For this week's Artist Interviews, I had the pleasure to interview Darren Kelland. I absolutely love Darren's B&W work, his images resonate with me.
Darren is a film photographer, and creates his images using a Hasselblad camera and Ilford HP5+.
All images in this post were made by Darren Kelland.
I am Darren Kelland. I live in Jersey (which is off the east coast of France and the south coast of England) with my wife and three boys.
For a living, I work in the finance industry which is a blessing as it provides me with a great opportunity to immerse myself in the wonderful world of photography.
My main passion is for landscape photography using medium format film cameras. Mainly I use black and white film to create my photographs but more about that later.
There is the eternal question: did I choose photography or did it choose me?
All of my life I have had a passing interest in photography. This accelerated when I moved to Jersey in 2001. Jersey is a very photogenic place and so I began photographing using a very early digital point and shoot.
I suppose many adults/families have some sort of camera around and occasionally I would photograph sunsets or storms from the balcony of our flat (before kids).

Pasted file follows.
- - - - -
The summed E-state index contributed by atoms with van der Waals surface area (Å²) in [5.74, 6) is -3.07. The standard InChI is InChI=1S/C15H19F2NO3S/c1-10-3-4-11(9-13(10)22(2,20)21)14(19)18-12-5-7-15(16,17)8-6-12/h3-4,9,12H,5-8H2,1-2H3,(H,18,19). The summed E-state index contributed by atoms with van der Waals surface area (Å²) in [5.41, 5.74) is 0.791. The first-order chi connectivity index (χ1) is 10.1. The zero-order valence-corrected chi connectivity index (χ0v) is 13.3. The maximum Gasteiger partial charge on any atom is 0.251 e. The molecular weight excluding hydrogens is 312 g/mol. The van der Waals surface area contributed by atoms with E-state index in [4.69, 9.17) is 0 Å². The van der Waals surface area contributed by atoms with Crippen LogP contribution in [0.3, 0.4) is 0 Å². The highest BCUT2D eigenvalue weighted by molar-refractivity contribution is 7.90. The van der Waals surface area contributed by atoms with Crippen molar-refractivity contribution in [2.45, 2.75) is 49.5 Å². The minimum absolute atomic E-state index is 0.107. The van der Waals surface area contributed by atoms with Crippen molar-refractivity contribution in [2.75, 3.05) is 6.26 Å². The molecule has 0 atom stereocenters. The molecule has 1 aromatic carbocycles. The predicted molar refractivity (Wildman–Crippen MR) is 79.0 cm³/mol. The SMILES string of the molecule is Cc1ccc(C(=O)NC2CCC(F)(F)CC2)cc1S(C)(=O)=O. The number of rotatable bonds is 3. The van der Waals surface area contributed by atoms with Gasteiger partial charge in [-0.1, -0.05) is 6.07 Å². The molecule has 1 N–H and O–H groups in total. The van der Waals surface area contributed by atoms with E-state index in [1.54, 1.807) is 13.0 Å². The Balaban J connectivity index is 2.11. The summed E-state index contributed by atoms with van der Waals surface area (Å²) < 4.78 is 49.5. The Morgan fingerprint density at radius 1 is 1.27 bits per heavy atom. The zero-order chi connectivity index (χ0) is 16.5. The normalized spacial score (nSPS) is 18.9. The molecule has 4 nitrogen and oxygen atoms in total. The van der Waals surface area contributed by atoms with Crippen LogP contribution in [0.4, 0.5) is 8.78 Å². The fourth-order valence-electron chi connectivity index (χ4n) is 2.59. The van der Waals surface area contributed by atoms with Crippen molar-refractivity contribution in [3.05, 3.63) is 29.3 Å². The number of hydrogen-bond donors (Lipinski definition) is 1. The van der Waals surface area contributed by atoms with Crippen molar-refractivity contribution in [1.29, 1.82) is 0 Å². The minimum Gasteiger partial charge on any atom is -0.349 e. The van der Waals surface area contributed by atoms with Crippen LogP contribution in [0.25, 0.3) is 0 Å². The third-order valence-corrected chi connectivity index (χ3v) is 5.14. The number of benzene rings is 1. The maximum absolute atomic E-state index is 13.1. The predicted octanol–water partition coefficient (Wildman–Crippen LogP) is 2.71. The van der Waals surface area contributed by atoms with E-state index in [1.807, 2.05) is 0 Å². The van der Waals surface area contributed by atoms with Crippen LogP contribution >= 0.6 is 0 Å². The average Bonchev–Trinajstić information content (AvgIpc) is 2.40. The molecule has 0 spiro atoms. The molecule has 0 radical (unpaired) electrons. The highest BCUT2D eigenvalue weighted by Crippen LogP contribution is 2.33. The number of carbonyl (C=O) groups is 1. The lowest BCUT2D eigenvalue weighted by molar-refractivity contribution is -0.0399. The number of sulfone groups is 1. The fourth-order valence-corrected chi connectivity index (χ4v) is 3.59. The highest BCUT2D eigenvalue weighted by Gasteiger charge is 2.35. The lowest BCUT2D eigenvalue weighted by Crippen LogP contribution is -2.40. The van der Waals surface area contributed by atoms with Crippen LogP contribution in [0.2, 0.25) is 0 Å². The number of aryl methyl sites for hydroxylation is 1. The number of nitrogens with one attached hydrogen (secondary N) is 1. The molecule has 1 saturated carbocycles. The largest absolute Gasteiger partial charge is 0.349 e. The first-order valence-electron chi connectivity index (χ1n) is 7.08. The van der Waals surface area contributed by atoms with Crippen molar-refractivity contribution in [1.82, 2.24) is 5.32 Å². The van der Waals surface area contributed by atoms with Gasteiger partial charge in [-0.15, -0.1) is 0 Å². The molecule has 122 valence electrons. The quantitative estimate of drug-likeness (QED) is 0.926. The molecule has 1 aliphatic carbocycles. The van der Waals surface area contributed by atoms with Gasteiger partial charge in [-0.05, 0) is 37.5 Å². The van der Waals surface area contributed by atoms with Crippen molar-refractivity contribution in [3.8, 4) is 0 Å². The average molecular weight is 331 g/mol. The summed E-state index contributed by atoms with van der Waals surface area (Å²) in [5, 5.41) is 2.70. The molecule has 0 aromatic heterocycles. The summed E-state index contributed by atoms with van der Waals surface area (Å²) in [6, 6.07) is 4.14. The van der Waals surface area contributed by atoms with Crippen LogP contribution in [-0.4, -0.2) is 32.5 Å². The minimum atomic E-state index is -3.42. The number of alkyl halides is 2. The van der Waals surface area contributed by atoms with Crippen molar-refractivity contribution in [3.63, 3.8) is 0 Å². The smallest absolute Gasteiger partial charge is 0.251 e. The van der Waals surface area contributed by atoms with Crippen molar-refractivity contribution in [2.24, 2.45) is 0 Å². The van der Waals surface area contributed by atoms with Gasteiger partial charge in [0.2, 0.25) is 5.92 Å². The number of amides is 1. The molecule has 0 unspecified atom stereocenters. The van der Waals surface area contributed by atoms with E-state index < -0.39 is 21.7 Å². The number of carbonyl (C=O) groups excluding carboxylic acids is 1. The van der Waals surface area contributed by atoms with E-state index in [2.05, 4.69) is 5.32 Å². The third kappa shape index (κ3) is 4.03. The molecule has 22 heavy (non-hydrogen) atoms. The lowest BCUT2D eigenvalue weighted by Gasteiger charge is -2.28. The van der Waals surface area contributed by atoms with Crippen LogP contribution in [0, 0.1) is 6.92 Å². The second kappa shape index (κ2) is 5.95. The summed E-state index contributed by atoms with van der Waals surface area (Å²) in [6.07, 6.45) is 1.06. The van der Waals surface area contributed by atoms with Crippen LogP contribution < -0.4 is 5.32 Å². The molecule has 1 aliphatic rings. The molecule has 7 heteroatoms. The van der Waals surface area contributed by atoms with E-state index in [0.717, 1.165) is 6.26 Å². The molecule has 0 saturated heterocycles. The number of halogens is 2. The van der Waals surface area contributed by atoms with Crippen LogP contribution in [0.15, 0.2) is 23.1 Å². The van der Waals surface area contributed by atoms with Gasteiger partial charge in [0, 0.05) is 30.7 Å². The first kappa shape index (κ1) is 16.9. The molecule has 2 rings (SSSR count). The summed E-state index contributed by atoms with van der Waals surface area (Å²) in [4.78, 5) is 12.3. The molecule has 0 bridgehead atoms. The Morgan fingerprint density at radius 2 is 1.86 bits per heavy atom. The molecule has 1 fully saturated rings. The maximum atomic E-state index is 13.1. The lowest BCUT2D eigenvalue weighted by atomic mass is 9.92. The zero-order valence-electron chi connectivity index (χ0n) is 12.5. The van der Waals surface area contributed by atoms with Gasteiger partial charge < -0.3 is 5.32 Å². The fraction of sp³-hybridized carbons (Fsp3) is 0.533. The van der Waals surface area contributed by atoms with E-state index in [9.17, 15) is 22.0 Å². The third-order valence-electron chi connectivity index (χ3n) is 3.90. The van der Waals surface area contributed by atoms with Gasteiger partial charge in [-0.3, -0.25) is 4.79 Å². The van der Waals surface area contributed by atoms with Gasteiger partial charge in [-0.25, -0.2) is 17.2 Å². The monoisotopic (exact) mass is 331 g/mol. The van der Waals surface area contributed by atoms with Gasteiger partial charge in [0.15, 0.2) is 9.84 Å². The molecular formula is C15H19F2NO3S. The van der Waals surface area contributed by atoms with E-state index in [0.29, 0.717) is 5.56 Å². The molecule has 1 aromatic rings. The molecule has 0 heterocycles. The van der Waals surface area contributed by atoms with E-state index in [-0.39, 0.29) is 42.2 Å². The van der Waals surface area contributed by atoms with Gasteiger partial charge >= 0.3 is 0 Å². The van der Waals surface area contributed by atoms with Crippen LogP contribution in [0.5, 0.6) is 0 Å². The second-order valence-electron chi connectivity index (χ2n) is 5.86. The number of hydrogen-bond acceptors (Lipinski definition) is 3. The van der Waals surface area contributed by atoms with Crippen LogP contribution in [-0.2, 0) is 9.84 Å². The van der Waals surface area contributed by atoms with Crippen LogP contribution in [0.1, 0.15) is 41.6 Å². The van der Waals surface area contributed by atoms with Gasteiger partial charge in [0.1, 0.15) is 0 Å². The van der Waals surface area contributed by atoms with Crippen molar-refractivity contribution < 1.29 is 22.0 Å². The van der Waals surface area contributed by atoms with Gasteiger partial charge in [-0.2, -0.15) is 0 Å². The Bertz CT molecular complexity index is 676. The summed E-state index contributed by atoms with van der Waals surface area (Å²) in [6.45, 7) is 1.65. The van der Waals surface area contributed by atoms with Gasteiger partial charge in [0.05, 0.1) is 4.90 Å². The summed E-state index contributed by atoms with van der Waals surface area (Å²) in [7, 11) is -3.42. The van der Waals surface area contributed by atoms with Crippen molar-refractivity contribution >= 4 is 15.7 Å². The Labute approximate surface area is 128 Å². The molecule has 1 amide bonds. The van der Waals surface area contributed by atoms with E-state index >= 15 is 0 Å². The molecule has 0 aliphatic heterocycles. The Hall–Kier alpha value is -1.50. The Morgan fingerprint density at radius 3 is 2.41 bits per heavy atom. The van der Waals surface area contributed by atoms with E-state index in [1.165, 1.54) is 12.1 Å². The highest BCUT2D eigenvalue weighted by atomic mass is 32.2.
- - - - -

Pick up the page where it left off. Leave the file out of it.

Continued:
In the early days I never really took it seriously but that changed due to a hip injury. My great passion was for long distance running and I loved getting out early in the morning before the world had woken up to get a long run in before I went to work.
One of my favourite memories from this time was from mid-Spring and early-Autumn when I would see the Sun rise out of the sea as I climbed a hill close to the coast. Over a period of time I realized that my right hip was not working as well as it could and after many visits to specialists I had surgery to rectify years of damage that I had inadvertently caused.
Although the period from knowing I was injured to having the (supposedly corrective) surgery was quite short it felt like a frustratingly long time. I missed being fit, being in the fresh air and having a reason to watch sunrises.